Pakistan and India said Wednesday they had shot down each other’s warplanes, in a dramatic escalation in the standoff between the nuclear-armed neighbors.
Pakistan also said it had carried out airstrikes on the Indian side of the Line of Control in the disputed Himalayan region of Kashmir, following Indian airstrikes on alleged terror targets on Pakistani territory a day earlier.
The high-stakes clashes, stemming from tensions over a Pakistani-based militant group’s attack on Indian forces earlier this month, mark the first time in history that two nuclear-armed powers have carried out airstrikes on each other.
Leaders on both sides Wednesday called for restraint, to prevent the situation from lurching closer to war.
What happened Wednesday?
Pakistan’s military said it had shot down two Indian warplanes in its airspace in the disputed region of Kashmir, one of which came down on the Pakistani side of the border. It said the Indian jets had entered its airspace after Pakistan carried out six airstrikes in Indian-controlled Kashmir.
Pakistan’s information ministry tweeted footage of the burning wreckage of one of the jets, with the message: “Well done, Pakistan Air Force. The entire nation is proud of you.”
Maj.-Gen. Asif Ghafoor, spokesman for Pakistan’s military, said the pilot was in the custody of the Pakistani Army, where he was being treated “per the norms of military ethics.” Pakistan's information ministry released a video purportedly the man, blindfolded and bloodied, being questioned, identifying himself to his captors as Wing-Commander Abhi Nandan. India confirmed the loss of one of its jets and the capture of a pilot, and said it had also shot down one of the Pakistani warplanes involved in the skirmish — although Pakistan denied it had lost a jet.
Pakistan said it had carried out Wednesday’s strikes on Indian soil to demonstrate it had the capability to defend itself, and to prevent India from “doing acts of aggression at whatever pretext they wish on a given day.
”It said it had carried out the strikes on non-military targets, and with prior warning, to avoid inflaming the situation by hitting military or civilian targets. "We don't want to go on the path of war," said Ghafoor.
But India disputed Pakistan’s version of events, saying the Pakistani air force had targeted an Indian military installation but had been repelled, with a Pakistani jet shot down and falling on its side of the border.
What happened Tuesday?
India has been braced for retaliation since it carried out its air sorties into Pakistan in the early hours of Tuesday, the first since 1971. But exactly what happened there is disputed as well.
Both sides agree that Indian jets made it near Balakot, a city near the Line of Control. But while India hit a training camp of Jaish-e-Mohammed, the militant Islamist group behind the Feb. 14 suicide attack on an Indian convoy, killing “a very large number” of fighters, Pakistan said Indian jets were repelled and dropped their bombs in an open field.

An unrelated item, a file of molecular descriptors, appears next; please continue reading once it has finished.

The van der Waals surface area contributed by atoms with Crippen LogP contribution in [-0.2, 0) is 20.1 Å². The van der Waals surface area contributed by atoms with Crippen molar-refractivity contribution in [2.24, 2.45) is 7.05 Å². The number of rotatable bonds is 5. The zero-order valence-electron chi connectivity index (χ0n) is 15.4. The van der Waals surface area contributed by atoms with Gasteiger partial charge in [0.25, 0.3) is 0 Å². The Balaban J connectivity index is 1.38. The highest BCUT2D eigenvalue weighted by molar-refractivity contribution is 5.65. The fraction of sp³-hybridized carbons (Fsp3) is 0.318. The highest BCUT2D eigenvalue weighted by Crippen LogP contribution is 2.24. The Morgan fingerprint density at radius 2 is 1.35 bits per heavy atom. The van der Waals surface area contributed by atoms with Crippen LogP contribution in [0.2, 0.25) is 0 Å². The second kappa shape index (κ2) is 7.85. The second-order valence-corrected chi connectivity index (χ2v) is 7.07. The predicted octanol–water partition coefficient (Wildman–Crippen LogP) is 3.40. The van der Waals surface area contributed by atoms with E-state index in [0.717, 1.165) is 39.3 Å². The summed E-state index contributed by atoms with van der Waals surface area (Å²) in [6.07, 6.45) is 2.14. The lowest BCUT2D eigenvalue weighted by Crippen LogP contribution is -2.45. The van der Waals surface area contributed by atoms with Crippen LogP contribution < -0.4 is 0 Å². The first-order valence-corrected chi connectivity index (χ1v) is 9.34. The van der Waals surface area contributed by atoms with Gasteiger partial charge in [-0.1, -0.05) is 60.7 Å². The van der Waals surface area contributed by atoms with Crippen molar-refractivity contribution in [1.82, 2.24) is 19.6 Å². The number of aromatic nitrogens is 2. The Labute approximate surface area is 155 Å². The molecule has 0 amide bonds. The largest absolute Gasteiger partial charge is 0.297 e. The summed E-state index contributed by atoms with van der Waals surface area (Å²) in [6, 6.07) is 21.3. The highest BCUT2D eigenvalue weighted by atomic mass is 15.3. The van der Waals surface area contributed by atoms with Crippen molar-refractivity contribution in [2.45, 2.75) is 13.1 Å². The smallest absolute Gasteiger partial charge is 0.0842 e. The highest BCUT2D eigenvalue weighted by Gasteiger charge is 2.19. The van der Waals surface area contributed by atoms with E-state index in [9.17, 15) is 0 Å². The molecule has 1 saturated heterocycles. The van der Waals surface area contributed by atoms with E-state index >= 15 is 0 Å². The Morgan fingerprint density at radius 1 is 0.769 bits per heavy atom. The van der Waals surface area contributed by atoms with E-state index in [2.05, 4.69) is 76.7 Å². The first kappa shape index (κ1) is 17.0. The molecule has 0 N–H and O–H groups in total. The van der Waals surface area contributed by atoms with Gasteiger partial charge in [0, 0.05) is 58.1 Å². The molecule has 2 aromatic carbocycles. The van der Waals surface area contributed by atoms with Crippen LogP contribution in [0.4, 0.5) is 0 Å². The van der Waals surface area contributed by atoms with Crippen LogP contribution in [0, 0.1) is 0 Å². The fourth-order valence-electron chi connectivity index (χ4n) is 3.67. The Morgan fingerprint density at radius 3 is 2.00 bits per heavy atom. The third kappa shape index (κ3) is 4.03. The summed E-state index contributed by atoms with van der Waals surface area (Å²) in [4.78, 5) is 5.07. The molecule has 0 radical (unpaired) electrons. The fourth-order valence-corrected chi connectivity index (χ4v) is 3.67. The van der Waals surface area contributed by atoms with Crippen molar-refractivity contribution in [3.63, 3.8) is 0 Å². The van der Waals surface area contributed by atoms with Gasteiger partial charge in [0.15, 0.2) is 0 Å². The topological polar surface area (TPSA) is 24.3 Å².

Tensions between India and Pakistan have been soaring since a suicide bomber killed 42 Indian paramilitary troops on Feb. 14 in Pulwama, Kashmir. The bombing was claimed by the Pakistan-based Jaish-e-Mohammed, but Pakistan has denied having any involvement in the attack.
What happens next?
India and Pakistan have already fought two wars over Kashmir in the past, and both sides now stress a willingness to de-escalate the situation to avoid another devastating conflict.
Pakistani Prime Minister Imran Khan said Wednesday his government sought dialogue with India, and urged for "better sense to prevail."
"I am addressing India: It is very important that we use wisdom," he said in a televised address, pledging to cooperate over security in Kashmir and stand together against terrorists.Indian Foreign Affairs Minister Sushma Swaraj also said Wednesday that her government would act “with responsibility and restraint.”
"India does not wish to see further escalation of the situation," she said. The sudden escalation prompted the U.S. to make its first public comments on the situation Wednesday. U.S. Secretary of State Mike Pompeo said he had spoken to the foreign ministers of both countries and urged them to "exercise restraint, and avoid escalation at any cost."
"I also encouraged both ministers to prioritize direct communication and avoid further military activity," he said.
The tensions Wednesday led Pakistan to shut its airspace, while a number of Indian airports also closed.
This article originally appeared on VICE News.